Skelton is an outstanding Grimes

grimes-bergenThis new recording of Britten’s Peter Grimes was recorded from semi-staged performances in the Grieghallen in Bergen in November last year. It’s very good indeed. Of course, there are many good audio and video recordings of this piece going back to the composer’s own version with Peter Pears in the title role; recorded in 1959 and many fine singers have recorded the title role. To stand out from the field, a new recording needs an outstanding Grimes and in Stuart Skelton this version has one. He manages to encompass both the brutal, gritty side of Grimes as well as the more ethereal side. Pears did the latter brilliantly but could never quite manage the grit. Vickers, who practically owned the role in the 1970s, was brutal but didn’t have the voice or the stage skills to bring out the gentler side. Perhaps the first person to really portray the full complexity of the character was the late Philip Langridge and there’s much about Skelton’s portrayal that reminds one of him. It shades toward the delicate most of the time with some lovely singing in “Now the Great Bear” and in the mad scene. But when Skelton needs to be brutal he’s downright scary.

The second thing a great Peter Grimes needs is a really fine orchestra and chorus and a conductor who can handle them.  The Bergen Philharmonic and Edward Gardner excel here with some spectacularly incisive playing while also being able to get the brooding mood of passages like Interlude IV right. The chorus; an amalgam of the Royal Northern College of Music Chorus, the Edvard Grieg Kor and the Bergen Philharmonic Choir, are pretty decent but can’t quite manage the wide variety of moods and the sheer attack needed as well as, say, the choruses at the Met or the COC.

The performances of the other principals are generally very good.  Roderick Williams is Balstrode and it’s a delicate, almost intellectual, interpretation that definitely sets Balstrode apart from the people of the Borough and is a marked contrast to the much bluffer approach taken by Owen Brannigan and others. Erin Wall sings Ellen Orford with some subtlety and skill. She has the measure of the character and the only weakness is some steeliness in the upper register on some of the awkwardly high sections. To be fair though, the only Ellen I’ve heard sound ideal in those passages was Heather Harper which is setting the bar very high. The rest of the cast are mostly British and have the Britten idiom in their bones. Diction is excellent and although the recording comes with a full text I didn’t need it at all.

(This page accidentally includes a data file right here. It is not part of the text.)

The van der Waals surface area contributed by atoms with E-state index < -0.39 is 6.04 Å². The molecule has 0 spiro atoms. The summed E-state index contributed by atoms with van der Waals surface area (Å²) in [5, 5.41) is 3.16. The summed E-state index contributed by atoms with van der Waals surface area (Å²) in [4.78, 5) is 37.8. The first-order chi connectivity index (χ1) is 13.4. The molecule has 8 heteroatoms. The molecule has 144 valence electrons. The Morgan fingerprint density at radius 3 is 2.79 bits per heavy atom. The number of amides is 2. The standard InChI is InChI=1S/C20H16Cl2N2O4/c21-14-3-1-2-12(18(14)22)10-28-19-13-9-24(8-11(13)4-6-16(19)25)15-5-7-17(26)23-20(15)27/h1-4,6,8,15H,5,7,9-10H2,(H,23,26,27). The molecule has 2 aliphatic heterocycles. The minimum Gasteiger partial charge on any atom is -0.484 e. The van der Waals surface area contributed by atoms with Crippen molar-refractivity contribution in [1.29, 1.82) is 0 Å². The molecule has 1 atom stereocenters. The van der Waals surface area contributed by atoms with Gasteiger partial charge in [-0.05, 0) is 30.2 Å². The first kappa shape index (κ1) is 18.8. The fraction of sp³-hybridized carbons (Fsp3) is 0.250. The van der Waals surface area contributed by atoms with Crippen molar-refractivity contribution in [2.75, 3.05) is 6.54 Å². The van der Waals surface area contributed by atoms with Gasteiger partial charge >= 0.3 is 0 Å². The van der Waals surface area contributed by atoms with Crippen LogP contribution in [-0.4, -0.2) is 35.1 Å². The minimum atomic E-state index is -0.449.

One of the best features of this recording is the sound engineering. It’s Chandos at their finest. It’s vivid, wide in dynamic range and just plain exciting to listen to. The commercial release is dual format SACD and 24 bit stereo but even the 16 bit pre-release review copy is superb. For those with SACD capability this could well be a demonstration disk. Minor reservations about the chorus aside, this is a highly recommendable release.

Catalogue number: Chandos CHSA5250(2)

This review first appeared in the Fall 2020 issue of Opera Canada

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